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Computational thinking gives students much-needed skills to carry into the real world, and educators can use research-backed tools to teach it

What should educators teach? Computational thinking

Computational thinking gives students much-needed skills to carry into the real world

The way we approach problems in the workplace has changed drastically because of technology.  Therefore, it is imperative that we set students up for future success by teaching relevant skills and modernizing the curriculum. 

As we work to realign K-12 education to better meet the needs of today’s Information Age society, I implore my fellow educators to embrace teaching research-backed skills like computational thinking across curriculum. By doing so, we will benefit our students and our world.

Why computational thinking?

Today’s employers are seeking problem solvers. Computational thinking is an appropriate way to teach students quantitative and qualitative thinking. Computational thinking practices equip students with problem-solving skills, such as analyzing data, in order to make inferences and break problems down into manageable pieces. This transdisciplinary mode of instruction ensures learners can pair critical thinking with creativity to think through challenges and identify potential solutions.

There are many no-cost resources available to help educators implement computational thinking in the classroom. I recommend checking out the professional development opportunities and classroom resources available through Ignite My Future In School, a program from Tata Consultancy Services (TCS) and Discovery Education. Specifically, the Master Class Series offers educators peer-based best practices for implementing computational thinking in any learning environment.

Computational thinking includes the following core strategies:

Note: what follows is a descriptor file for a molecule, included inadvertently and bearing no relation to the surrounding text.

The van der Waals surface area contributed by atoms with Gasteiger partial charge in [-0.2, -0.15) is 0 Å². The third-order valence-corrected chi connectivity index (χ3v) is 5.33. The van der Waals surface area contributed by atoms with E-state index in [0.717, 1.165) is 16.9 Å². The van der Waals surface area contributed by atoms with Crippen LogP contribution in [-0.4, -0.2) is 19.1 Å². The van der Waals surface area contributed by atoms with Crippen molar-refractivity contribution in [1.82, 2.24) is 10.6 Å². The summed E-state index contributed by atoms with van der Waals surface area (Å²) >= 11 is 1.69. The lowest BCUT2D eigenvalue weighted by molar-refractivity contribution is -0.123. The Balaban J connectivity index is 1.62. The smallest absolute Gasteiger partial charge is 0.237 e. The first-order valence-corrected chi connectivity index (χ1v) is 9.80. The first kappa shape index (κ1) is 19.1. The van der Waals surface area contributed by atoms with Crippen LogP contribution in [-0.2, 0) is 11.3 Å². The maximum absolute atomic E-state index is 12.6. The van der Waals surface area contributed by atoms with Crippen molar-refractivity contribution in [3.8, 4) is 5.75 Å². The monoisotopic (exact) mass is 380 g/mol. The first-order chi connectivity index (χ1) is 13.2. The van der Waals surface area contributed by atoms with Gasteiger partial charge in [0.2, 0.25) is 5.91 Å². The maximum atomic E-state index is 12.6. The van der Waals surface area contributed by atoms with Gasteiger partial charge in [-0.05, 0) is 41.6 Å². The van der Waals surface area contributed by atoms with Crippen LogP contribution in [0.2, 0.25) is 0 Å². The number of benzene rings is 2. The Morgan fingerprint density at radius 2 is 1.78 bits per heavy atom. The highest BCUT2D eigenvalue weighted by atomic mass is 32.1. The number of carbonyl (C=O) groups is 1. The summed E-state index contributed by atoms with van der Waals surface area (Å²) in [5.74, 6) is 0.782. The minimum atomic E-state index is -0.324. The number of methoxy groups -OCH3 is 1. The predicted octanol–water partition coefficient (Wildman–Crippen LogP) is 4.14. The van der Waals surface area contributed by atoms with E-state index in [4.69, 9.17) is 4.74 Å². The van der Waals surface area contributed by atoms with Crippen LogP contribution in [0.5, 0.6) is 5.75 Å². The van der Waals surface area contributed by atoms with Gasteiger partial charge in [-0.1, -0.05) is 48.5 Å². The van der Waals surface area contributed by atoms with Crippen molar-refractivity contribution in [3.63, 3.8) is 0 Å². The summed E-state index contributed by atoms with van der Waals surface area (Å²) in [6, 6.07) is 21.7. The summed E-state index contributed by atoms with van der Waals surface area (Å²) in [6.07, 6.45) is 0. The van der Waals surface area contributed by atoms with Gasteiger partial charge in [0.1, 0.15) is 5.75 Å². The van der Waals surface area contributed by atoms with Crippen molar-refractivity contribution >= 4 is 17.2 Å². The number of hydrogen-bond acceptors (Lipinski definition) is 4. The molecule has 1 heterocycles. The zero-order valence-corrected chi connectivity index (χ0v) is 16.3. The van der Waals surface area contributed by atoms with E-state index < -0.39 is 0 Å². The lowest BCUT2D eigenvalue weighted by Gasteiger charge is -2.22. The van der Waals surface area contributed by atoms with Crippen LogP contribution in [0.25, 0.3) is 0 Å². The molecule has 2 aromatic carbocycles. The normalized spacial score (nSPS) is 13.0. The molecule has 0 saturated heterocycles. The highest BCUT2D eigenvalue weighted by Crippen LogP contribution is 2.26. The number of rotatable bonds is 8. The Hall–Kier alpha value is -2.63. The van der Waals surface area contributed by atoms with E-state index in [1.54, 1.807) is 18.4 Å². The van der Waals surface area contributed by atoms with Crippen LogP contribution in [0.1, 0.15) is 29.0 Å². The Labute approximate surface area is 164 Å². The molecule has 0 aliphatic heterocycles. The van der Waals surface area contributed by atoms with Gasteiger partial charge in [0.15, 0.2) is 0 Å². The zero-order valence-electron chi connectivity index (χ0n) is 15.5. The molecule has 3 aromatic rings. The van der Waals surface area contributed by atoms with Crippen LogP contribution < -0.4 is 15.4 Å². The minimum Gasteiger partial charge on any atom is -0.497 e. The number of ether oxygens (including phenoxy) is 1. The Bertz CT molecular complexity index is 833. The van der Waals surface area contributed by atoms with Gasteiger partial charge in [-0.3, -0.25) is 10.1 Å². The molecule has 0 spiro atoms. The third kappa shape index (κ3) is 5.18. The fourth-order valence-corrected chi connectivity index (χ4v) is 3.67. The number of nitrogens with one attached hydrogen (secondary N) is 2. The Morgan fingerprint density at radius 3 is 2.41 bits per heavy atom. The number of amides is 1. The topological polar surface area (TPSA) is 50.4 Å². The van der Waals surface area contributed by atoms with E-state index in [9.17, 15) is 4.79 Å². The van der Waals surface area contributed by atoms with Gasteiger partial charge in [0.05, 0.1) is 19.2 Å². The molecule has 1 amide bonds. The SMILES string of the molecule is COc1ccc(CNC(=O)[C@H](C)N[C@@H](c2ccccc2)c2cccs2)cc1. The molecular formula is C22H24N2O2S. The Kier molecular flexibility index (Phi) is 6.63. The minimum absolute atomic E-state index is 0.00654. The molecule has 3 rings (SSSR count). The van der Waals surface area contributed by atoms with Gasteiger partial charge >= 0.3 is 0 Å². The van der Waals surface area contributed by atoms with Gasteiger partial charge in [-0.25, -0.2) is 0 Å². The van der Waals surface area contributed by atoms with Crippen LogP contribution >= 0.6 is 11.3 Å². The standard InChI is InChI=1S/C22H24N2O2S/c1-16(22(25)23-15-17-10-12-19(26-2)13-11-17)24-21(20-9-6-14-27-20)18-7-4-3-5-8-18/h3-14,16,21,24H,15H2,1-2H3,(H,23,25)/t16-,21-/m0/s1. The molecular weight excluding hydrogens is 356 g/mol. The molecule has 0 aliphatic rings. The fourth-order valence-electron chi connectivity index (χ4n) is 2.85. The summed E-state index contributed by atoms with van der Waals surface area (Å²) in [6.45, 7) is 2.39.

• Collect Data: Determine sources from which you will collect data and decide which qualitative and quantitative data to collect.
  • Analyze Data: Produce and evaluate charts and use appropriate statistical methods to test a hypothesis.
  • Find Patterns: Identify patterns to make predictions, create rules and solve other problems.
  • Decompose Problems: Take large, complicated problems, and break them down into manageable pieces.
  • Abstract: Identify similarities and remove details to create a solution that works for many different problems.
  • Build Models: Test, tweak, and refine an object before building it in real life using design software to predict outcomes.
  • Develop Algorithms: Create solutions using step-by-step instructions that operate like a road map for performing a task.

A new kind of problem solving

The way we teach STEM is evolving. Where in the past STEM instruction often focused on rote memorization, we’re making a shift to ensure that what students learn in class is similar to what they’ll experience in the real world. 

Whether students pursue a career in related fields or not, including STEM across subjects ensures they’ll be able to navigate our digital world with ease, and use the tools available to them to work through challenges. 

Leave the calculating to computers

We live in a time where quick calculations can be made with our phone, computer, or other device–so assessing students’ ability to memorize and perform calculations by hand just isn’t as relevant as it used to be. 

Instead, we should be teaching students how to leverage technology to solve complex problems, using computational thinking practices as a foundation. 

No time to waste

The COVID-19 pandemic has worsened the skills gap in our labor market. Technology is evolving rapidly but keeping up has been a historical challenge for education institutions. Embracing modern practices in the classroom, like computational thinking, is necessary to ensure that students are prepared to excel in the future careers.

Teachers are tasked with the crucial job of encouraging, supporting and shaping our students. It is our duty to advocate for changes that will better their academic experience, and education as a whole. 

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